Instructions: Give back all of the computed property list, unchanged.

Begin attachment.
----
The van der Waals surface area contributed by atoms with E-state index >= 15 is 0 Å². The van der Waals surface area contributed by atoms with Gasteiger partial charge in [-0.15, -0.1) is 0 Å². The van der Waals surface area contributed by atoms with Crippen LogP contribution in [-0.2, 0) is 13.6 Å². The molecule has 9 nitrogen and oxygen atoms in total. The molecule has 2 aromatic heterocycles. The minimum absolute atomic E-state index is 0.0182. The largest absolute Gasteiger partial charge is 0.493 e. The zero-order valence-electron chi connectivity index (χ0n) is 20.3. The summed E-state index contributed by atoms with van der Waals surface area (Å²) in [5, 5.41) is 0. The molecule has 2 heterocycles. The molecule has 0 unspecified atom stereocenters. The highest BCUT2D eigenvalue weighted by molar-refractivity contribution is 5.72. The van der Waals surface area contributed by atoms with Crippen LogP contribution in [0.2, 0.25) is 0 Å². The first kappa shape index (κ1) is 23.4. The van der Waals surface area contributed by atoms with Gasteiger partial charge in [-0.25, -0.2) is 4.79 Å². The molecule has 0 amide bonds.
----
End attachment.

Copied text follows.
The van der Waals surface area contributed by atoms with E-state index >= 15 is 0 Å². The van der Waals surface area contributed by atoms with Gasteiger partial charge in [-0.15, -0.1) is 0 Å². The van der Waals surface area contributed by atoms with Crippen LogP contribution in [-0.2, 0) is 13.6 Å². The molecule has 9 nitrogen and oxygen atoms in total. The molecule has 2 aromatic heterocycles. The minimum absolute atomic E-state index is 0.0182. The largest absolute Gasteiger partial charge is 0.493 e. The zero-order valence-electron chi connectivity index (χ0n) is 20.3. The summed E-state index contributed by atoms with van der Waals surface area (Å²) in [5, 5.41) is 0. The molecule has 2 heterocycles. The molecule has 0 unspecified atom stereocenters. The highest BCUT2D eigenvalue weighted by molar-refractivity contribution is 5.72. The van der Waals surface area contributed by atoms with Crippen LogP contribution in [0.2, 0.25) is 0 Å². The first kappa shape index (κ1) is 23.4. The van der Waals surface area contributed by atoms with Gasteiger partial charge in [-0.25, -0.2) is 4.79 Å². The molecule has 0 amide bonds.